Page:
IN the suckler beef sector much attention is given to herd improvement and producers are constantly trying to fine-tune the genetics of their herd in order to create cows with the desired traits for producing top-quality calves. With this in mind, it would be easy to discount the vital role which the value of the cull cow plays in an overall farm enterprise profitability. Whether it is for cows that fall short of breeding expectations at an early age or those which have reached an age well into double digits, the value obtained from the market place should not be overlooked.
A constant feature of the market is that Limousin bred cull cows are always well received by ringside buyers at auction markets across Northern Ireland, and as such are regularly topping the trade. With demand for manufacturing beef strong so far in 2018 a quick look at some of the key markets selling cull cows in recent weeks provides evidence of this firmness, despite numbers coming forward trending up on the year.
At Markethill, the regular Tuesday sale is delivering a strong return for Limousin bred suckler cull cows. At the sale on Saturday, June 26, a Killylea producer topped the trade at £1,535 or 185p/kg with his Limousin cow. According to reports from the Livestock and Meat Commission in the Province, the average for first quality beef cows in Northern Ireland in week ended June 23 was 180p/kg, second quality traded at an average of 145p/kg.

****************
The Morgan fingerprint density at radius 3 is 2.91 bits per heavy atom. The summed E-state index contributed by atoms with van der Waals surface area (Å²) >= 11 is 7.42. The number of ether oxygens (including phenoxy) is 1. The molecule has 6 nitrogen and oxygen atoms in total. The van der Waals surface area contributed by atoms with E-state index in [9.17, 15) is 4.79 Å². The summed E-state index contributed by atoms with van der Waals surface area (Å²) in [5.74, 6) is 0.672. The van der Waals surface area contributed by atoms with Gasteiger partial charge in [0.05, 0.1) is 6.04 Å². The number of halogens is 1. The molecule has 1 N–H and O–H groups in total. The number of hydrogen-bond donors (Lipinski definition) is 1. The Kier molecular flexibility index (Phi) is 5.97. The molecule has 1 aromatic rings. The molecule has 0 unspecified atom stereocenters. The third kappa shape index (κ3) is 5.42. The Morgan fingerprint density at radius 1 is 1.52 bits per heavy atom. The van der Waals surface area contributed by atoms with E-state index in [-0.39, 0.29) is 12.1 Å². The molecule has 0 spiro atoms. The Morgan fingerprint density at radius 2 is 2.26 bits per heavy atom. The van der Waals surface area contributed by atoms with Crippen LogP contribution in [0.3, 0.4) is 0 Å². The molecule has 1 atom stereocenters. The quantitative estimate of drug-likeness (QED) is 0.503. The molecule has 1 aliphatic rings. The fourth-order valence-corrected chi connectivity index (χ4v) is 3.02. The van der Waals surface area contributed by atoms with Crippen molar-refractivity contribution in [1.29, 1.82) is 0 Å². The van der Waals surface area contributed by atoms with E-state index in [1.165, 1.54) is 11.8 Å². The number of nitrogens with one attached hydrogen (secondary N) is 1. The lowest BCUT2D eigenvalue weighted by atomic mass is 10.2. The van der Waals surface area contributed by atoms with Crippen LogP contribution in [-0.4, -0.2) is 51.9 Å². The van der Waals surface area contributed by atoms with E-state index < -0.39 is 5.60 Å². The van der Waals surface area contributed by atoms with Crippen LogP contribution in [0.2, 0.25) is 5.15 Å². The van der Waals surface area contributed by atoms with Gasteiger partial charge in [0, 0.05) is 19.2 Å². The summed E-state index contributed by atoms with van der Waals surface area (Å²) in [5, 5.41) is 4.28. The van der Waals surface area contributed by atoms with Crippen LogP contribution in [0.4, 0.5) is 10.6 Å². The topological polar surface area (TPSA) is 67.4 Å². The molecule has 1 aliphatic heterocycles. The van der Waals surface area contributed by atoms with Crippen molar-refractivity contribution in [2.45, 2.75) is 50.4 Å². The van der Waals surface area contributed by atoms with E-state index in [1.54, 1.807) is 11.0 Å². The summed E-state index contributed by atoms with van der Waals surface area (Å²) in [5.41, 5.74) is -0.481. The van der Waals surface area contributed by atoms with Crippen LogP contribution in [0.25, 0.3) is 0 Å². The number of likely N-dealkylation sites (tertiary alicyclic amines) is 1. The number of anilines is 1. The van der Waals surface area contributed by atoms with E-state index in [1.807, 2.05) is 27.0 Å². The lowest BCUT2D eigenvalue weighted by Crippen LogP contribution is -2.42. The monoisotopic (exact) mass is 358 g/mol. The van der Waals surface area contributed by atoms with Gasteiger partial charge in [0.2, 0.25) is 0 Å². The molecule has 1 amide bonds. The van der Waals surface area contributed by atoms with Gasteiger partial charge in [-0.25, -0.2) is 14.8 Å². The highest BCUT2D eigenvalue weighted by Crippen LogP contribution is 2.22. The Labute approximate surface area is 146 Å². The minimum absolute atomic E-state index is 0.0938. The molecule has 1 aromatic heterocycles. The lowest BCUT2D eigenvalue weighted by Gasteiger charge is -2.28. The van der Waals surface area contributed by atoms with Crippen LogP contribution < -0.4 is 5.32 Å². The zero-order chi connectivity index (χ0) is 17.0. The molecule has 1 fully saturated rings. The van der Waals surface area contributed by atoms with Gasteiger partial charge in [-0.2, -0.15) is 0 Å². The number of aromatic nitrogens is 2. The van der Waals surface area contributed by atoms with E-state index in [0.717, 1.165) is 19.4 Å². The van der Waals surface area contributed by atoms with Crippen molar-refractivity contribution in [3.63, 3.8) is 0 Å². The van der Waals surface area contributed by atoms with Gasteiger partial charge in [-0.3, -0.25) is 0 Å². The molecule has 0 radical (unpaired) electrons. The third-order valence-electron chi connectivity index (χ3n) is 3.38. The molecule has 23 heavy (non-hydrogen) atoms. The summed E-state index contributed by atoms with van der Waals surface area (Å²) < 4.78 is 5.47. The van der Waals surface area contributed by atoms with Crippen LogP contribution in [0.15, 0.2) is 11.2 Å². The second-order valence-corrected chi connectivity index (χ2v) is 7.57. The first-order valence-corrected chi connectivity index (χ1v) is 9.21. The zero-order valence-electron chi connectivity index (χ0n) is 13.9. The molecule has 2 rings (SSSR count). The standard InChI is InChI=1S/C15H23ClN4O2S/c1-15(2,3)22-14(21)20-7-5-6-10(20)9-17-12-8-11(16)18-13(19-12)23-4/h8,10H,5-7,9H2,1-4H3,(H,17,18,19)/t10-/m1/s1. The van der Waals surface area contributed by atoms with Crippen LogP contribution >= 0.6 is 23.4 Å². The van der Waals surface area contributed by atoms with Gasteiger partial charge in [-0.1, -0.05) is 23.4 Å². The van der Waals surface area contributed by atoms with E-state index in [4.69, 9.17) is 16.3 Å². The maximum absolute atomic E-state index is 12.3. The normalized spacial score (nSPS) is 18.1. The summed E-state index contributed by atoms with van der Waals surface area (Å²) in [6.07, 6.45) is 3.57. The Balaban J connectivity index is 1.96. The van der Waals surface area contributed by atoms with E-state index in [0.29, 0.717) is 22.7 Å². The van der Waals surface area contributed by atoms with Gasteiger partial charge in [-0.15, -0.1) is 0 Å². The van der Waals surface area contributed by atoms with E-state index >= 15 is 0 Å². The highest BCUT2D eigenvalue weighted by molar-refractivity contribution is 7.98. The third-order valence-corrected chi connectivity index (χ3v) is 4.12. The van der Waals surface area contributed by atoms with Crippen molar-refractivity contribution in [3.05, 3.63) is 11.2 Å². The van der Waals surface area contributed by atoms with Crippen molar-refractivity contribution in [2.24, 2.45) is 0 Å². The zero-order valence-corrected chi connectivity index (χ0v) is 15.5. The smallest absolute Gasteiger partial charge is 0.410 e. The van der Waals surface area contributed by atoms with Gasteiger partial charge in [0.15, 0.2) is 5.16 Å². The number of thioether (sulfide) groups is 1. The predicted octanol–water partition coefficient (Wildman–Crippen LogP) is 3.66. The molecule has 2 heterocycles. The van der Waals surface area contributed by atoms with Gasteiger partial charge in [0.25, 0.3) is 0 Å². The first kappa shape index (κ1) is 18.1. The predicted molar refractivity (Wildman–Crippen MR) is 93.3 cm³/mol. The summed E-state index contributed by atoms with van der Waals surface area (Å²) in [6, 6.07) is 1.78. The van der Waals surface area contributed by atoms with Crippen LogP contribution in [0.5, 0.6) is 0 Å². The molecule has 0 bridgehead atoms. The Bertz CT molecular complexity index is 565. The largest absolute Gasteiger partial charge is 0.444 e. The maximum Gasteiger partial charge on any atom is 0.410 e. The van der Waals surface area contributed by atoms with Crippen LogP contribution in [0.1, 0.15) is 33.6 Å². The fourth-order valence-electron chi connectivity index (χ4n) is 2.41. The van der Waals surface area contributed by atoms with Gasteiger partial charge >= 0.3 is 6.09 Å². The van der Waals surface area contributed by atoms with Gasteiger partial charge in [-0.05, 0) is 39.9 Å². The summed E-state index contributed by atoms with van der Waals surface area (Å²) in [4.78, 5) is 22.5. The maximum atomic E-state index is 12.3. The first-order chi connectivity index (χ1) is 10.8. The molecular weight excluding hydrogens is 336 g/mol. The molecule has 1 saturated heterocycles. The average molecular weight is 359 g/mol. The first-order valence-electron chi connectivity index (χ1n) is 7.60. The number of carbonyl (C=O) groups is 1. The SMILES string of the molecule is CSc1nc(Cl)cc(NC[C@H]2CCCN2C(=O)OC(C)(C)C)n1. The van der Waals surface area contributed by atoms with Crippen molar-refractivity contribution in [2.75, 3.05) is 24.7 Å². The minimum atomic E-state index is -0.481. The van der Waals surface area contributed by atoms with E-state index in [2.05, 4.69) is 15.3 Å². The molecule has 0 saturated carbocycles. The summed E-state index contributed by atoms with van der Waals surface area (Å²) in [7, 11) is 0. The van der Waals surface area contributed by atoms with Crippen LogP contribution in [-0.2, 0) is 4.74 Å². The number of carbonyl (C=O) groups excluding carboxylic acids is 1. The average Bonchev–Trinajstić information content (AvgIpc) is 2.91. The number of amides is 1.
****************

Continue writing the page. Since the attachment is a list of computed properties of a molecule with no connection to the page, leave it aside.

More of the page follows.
A similar trend has been evident at Omagh where a Limousin cow recently topped the trade at £1,654 or 188p/kg, again ahead of national averages. At Clogher, Limousin cows approaching 10 years of age are still very much in demand, regularly being knocked down over the £1,000 per head mark.
The cull cow trade generally follows a seasonal path, with prices historically strengthening in the early part of the year and easing throughout the autumn and there is no doubt that to make best use of this valuable resource producers ought to consider their marketing strategy.
Market timing can sometimes be difficult to gauge and even the best decisions can vary from year to year because prices can be unpredictable. The culling of suckler cows and replacing them with young productive heifers is a hugely important aspect of suckler herd management and earnings from the sale of cull cows make a major contribution to cash flow on many suckler farms.
What is clear is that with longevity and high residual value, Limousin females make a solid contribution to the financial position of many suckler beef producers.